The Lotus Eletre electric SUV will benefit from very fast charging to accompany its multitude of performance and technological features.
The first SUV from the British automaker known for its sports cars, and one of many electric models planned, the Eletre uses an 800-volt electrical architecture that enables fast DC charging of 350 kW, matching the power rate maximum widely available on public chargers in the United States
After revealing the Eletre over a year ago, Lotus finally confirmed this week that the Eletre will be able to accomplish a 10% to 80% charge in 20 minutes, or add 74 miles of range in just five minutes. dump. A standard 22kW AC charger can, when paired with a home wall box to support this, take the battery from 0 to 100 per cent charge in less than six hours, according to Lotus.
Lotus offers base Eletre, mid-level Eletre S and top-of-the-line Eletre R models, all equipped with a 112 kWh battery. The pack features prismatic cells in a cell-to-pack configuration that eliminates battery modules, lowers weight and increases energy density to over 175 Wh/kg, Lotus claims. European WLTP range estimates are 373 miles for the base Eletre and Eletre S, and 304 miles for the Eletre R.
Lotus founder Colin Chapman followed the maxim “simplify and add lightness” when designing Lotus’ small sports cars and race cars, but today’s Lotus engineers could not do much with a vehicle of this size (at 200.9 inches it’s longer than a Range Rover) with a bigger battery on board. Even the lightest Eletre – the base model – weighs 5,489 pounds. It’s with what Lotus claims is heavy use of aluminum in Eletre’s Electric Premium Architecture (EPA) platform.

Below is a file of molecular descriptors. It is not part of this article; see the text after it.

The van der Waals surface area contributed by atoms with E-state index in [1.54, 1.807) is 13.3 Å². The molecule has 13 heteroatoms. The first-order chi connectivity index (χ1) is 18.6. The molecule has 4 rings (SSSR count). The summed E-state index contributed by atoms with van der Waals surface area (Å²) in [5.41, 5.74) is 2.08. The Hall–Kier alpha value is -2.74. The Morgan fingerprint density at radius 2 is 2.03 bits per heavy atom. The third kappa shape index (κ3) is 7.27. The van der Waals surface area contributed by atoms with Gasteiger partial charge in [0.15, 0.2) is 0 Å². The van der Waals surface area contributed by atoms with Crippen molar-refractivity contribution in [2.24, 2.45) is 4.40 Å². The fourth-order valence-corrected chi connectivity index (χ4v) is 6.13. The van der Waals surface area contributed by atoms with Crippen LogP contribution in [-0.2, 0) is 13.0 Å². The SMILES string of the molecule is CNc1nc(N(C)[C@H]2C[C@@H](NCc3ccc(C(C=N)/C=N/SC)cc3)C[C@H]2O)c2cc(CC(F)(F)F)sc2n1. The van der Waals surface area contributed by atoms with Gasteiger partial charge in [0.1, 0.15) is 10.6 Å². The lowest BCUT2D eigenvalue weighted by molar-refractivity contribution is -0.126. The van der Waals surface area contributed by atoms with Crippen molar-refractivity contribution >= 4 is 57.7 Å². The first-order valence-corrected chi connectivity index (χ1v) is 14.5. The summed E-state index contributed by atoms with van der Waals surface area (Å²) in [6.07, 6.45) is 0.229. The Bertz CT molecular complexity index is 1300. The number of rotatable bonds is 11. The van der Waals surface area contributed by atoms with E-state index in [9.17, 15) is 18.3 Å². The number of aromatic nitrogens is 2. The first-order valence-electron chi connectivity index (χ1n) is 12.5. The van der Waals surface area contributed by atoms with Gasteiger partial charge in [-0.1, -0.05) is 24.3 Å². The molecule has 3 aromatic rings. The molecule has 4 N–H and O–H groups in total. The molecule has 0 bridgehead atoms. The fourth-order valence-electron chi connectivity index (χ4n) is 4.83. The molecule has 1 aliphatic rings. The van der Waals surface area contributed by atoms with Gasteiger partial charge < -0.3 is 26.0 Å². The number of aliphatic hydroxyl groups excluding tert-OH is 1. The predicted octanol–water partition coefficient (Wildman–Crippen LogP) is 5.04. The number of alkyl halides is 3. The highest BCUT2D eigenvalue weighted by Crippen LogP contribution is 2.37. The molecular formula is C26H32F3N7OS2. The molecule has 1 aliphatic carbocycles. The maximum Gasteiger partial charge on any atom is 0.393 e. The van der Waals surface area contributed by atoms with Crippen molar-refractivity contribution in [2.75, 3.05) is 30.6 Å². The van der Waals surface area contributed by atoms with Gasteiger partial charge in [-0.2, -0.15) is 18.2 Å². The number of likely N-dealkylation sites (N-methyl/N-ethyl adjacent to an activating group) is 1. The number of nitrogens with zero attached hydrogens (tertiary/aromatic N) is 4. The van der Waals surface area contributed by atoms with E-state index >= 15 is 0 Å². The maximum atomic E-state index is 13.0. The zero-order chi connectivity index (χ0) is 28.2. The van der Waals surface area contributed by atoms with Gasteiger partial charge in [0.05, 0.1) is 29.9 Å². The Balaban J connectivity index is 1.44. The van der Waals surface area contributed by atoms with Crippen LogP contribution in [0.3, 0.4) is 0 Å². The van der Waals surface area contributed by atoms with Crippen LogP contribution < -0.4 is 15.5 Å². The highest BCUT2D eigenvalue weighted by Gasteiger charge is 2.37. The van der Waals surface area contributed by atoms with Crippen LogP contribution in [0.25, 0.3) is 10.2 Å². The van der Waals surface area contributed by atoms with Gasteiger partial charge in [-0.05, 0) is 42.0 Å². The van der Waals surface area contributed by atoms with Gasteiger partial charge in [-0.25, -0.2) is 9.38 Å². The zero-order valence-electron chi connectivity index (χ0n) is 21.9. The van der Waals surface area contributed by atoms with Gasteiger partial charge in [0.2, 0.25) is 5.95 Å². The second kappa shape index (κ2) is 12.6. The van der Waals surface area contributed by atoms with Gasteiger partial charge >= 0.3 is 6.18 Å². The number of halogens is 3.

Performance is not lacking, however. A twin-motor all-wheel-drive powertrain is standard, producing 603 hp and 523 lb-ft of torque in the Eletre and Eletre S, and 905 hp and 726 lb-ft in the Eletre R. This version will do 0-62mph in 2.9 seconds and hit a top speed of 165mph, according to Lotus, while other versions take 4.5 seconds to hit 62mph and hit 160mph. Adaptive air suspension, active anti-roll bars, brake-based torque vectoring and four-wheel steering should help manage cornering mass.
Lotus also claims a drag coefficient of just 0.26, with active aerodynamic elements to maximize efficiency and performance. An active grille can open and close as needed for cooling or aerodynamic advantage, while an active rear spoiler can adjust to provide additional downforce or less drag as needed. Pop-up lidar sensors for driver assistance systems and camera mirrors (for Europe and China, at least) help further reduce drag.
Inside, the Eletre features a 15.1-inch OLED touchscreen, 12.6-inch OLED dashboard and 29.0-inch head-up display. The dashboard itself has been designed with the minimum necessary hardware, for even more weight. The available Re-Fibre padding is made from waste from the fashion industry, which reduces raw material consumption, according to Lotus. In keeping with the brand, the automaker also noted that this material is lighter than leather upholstery.
Eletre deliveries have already started in China and are expected to begin in the UK and Europe soon. Prices start at 89,500 pounds sterling and 95,990 euros, or around $114,000 and $105,000 at current exchange rates, respectively. Lotus has not discussed a timeline for US sales.
The Eletre is Lotus’ first volume EV, following the very limited production Evija supercar. The automaker has a notable history with electrification, as the original Tesla Roadster was based on the Lotus Elise.
The brand’s electrification shift is set to continue with the launch of a high-volume sports car in 2026, and potentially push battery cell packaging further in the name of lightness, as well as a coupe to four doors and a smaller SUV. The latter is expected to be unveiled later this year, with the four-door coupe making its debut in 2025.